Hyphen magazine - Asian American arts, culture, and politics


Me, You, and Your Mama Too.

 

In December of 2008, a study was released that showed married women in Japan who live with their in-laws are at higher risk of suffering a heart attack. Another study released last year confirmed that in-laws were one of the leading cause of divorce among Indian, Chinese, and Malay couples in Malaysia. But I'm sure this idea has a wider reach and can be applicable to many married Asian American women who have close contact with their in-laws.

We just got through a particularly rough visit with my mother-in-law. It isn't just that nice comments don't come easily to her. I've been dealing with that with my own family my entire life; I can live with it. It's that everything that comes out of her mouth when I'm around is a commentary on everything I'm doing wrong as a mother and wife, and she compulsively nitpicks the way my husband and I parent our daughter. Criticizing is such second nature to her that she doesn't even realize she's doing it. While my husband is not afraid to go to battle with her for me, she has a tendency to act incredulous and hurt whenever we tell her that she's offended us (which, during her visits, can be daily).

The Asian monster-in-law is actually a well-known motif, as evidenced by this Ikea commercial.

I have found a little bit of solace in the fact that this issue is not exclusive to my experience. I called my mom to vent during my mother-in-law's visit, and she told me about the many times my aunt was sent to the hospital for chest pains during her mother-in-law's visits. And a quick search on "Korean mother-in-law" turned up this gem on Stuff Korean Moms Like:

One time I didn't wash a dish (yes, one dish) that I used at my ex-boyfriend's house and his mother called me a whore, and yes, he called to tell me.

This may be a cultural issue -- Disgrasian has explored at length the judgmental and overbearing nature of Hardass Asian Parents, so it's not hard to imagine the burden of marrying into a Hardass Asian Family. But daughters-in-law shoulder a special burden -- and for Asian American women married to Asian American men, there is a surprising cultural gap that can be difficult and confusing to bridge.

As second-generation women, we grow up with our parents' cultural traditions, but we're also told that we are growing up without the patriarchal baggage of our parents' countries of origin. Has your mom ever told you that women back home had it much worse? Then again, my mother-in-law seems to hold me to a much harsher set of standards than she held for herself. And it's not uncommon for double standards and different gender politics to be employed in the same family by the same set of parents, depending on whether it's their sons' interests they're advancing or their daughters.' I've even heard of Asian moms encouraging their daughters to out-marry just so that they may avoid dealing with sexist expectations from both Asian American men and their old school mothers -- which overlooks the possibility that sexism can exist in interracial relationships.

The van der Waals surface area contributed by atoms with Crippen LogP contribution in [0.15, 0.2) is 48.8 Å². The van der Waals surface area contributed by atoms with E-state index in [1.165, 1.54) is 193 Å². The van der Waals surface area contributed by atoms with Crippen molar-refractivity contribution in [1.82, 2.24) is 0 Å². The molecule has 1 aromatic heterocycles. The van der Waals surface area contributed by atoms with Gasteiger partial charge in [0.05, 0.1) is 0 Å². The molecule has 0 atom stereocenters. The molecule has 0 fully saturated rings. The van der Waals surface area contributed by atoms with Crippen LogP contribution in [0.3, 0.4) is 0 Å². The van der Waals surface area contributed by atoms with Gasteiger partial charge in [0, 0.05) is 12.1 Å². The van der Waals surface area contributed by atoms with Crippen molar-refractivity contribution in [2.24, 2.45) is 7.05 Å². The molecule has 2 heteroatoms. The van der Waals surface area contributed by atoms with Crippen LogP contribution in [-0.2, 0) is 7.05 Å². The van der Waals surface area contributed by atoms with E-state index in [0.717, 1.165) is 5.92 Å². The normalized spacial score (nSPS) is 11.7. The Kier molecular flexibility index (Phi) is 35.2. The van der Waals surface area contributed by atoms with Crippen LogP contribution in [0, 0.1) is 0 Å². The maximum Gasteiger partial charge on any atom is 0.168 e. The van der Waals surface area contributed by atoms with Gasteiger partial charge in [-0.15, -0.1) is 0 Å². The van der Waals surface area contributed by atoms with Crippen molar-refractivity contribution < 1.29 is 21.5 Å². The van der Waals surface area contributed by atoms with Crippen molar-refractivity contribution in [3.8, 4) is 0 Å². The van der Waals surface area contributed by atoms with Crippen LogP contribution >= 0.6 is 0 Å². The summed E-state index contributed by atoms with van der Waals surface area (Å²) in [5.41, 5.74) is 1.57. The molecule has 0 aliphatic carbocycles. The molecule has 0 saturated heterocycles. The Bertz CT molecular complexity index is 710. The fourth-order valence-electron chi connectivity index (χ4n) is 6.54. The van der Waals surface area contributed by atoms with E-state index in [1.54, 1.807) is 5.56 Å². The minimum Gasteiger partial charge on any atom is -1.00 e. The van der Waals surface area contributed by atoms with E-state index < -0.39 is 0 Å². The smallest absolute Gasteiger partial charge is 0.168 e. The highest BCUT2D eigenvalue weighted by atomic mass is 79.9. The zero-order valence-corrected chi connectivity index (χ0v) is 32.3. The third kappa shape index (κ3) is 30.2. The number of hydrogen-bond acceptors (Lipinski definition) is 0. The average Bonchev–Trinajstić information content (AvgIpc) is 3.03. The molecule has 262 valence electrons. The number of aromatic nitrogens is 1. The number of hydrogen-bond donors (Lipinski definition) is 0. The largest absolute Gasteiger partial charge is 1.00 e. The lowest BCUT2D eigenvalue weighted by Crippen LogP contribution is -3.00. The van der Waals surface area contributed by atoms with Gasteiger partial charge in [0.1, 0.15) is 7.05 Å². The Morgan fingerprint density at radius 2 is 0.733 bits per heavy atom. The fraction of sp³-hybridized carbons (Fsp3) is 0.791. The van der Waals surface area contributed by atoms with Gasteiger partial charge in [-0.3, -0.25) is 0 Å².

The monster-in-law is a seemingly universal trope, one that crosses cultural lines. Hell, Jennifer Lopez and Jane Fonda starred in a movie all about it.

In any case, dealing with in-laws is dicey. Some women fight with their mothers-in-law hard and often. Some would rather shut up to keep the peace at home at the expense of their own health. And some women are driven to divorce because of their in-laws. Ideally, we recite our vows to one person and we promise to love that person for better or for worse. But how are we supposed to deal when our partners' parents are over-involved and over-opinionated?

I've asked my husband for some insight, something to help me understand where his mom was coming from. At first, the only consolation he could offer was that there was no pleasing his mother -- in her eyes there would always be something wrong with me, and she would like any woman better than the one he was with. But this afternoon he delved a little deeper. "Sometimes immigrant moms are just resentful of what they had to go through," he noted. After all, I'm not the one who left Korea and married a white guy from the midwest who would end up being an absent dad. While absorbing my mother-in-law's criticism isn't exactly a walk in the park, it isn't quite the same crap she must have dealt with when she was raising my husband.

As for how I cope? I let her speak her piece, I nod and smile, and go back to the way I've always done things after she leaves. While I spend at least one night of each of her visits locked in a bathroom and sobbing, I try keep the peace at home and remind myself that she does things out of love for her son and her granddaughter. And while I may be telling myself an outright lie, I also like to tell myself that she probably doesn't hate me.

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Anonymous wrote 3 years 22 weeks ago

Disrespectful In-laws

To the author: